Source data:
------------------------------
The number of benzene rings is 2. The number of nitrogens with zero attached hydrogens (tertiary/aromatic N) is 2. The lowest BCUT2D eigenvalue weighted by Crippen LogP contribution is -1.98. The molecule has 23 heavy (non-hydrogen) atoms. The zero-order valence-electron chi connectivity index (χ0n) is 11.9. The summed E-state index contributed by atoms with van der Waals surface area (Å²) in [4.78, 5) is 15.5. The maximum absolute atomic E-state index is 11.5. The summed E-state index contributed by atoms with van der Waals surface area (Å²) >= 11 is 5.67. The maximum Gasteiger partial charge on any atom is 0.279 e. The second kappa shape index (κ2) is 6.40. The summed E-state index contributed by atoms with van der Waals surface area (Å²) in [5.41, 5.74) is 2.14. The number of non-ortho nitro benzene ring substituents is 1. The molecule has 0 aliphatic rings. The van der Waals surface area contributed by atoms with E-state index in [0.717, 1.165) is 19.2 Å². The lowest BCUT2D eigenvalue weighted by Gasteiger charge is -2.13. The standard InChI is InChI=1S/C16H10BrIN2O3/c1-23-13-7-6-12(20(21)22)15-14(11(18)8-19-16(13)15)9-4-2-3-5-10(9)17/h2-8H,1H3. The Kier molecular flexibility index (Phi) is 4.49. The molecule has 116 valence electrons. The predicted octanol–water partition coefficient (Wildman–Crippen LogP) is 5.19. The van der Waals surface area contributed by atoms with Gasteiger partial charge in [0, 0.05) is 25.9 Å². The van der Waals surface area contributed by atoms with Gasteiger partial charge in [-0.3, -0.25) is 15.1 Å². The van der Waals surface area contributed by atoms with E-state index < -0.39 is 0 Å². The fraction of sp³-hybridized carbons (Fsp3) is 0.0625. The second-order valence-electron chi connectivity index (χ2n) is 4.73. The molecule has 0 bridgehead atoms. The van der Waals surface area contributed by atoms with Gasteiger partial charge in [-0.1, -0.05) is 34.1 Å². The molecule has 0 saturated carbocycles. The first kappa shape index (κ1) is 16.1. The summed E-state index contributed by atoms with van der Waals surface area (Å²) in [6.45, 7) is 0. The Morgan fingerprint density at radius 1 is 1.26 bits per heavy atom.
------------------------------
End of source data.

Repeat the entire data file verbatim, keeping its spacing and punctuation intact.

The number of benzene rings is 2. The number of nitrogens with zero attached hydrogens (tertiary/aromatic N) is 2. The lowest BCUT2D eigenvalue weighted by Crippen LogP contribution is -1.98. The molecule has 23 heavy (non-hydrogen) atoms. The zero-order valence-electron chi connectivity index (χ0n) is 11.9. The summed E-state index contributed by atoms with van der Waals surface area (Å²) in [4.78, 5) is 15.5. The maximum absolute atomic E-state index is 11.5. The summed E-state index contributed by atoms with van der Waals surface area (Å²) >= 11 is 5.67. The maximum Gasteiger partial charge on any atom is 0.279 e. The second kappa shape index (κ2) is 6.40. The summed E-state index contributed by atoms with van der Waals surface area (Å²) in [5.41, 5.74) is 2.14. The number of non-ortho nitro benzene ring substituents is 1. The molecule has 0 aliphatic rings. The van der Waals surface area contributed by atoms with E-state index in [0.717, 1.165) is 19.2 Å². The lowest BCUT2D eigenvalue weighted by Gasteiger charge is -2.13. The standard InChI is InChI=1S/C16H10BrIN2O3/c1-23-13-7-6-12(20(21)22)15-14(11(18)8-19-16(13)15)9-4-2-3-5-10(9)17/h2-8H,1H3. The Kier molecular flexibility index (Phi) is 4.49. The molecule has 116 valence electrons. The predicted octanol–water partition coefficient (Wildman–Crippen LogP) is 5.19. The van der Waals surface area contributed by atoms with Gasteiger partial charge in [0, 0.05) is 25.9 Å². The van der Waals surface area contributed by atoms with Gasteiger partial charge in [-0.3, -0.25) is 15.1 Å². The van der Waals surface area contributed by atoms with E-state index < -0.39 is 0 Å². The fraction of sp³-hybridized carbons (Fsp3) is 0.0625. The second-order valence-electron chi connectivity index (χ2n) is 4.73. The molecule has 0 bridgehead atoms. The van der Waals surface area contributed by atoms with Gasteiger partial charge in [-0.1, -0.05) is 34.1 Å². The molecule has 0 saturated carbocycles. The first kappa shape index (κ1) is 16.1. The summed E-state index contributed by atoms with van der Waals surface area (Å²) in [6.45, 7) is 0. The Morgan fingerprint density at radius 1 is 1.26 bits per heavy atom.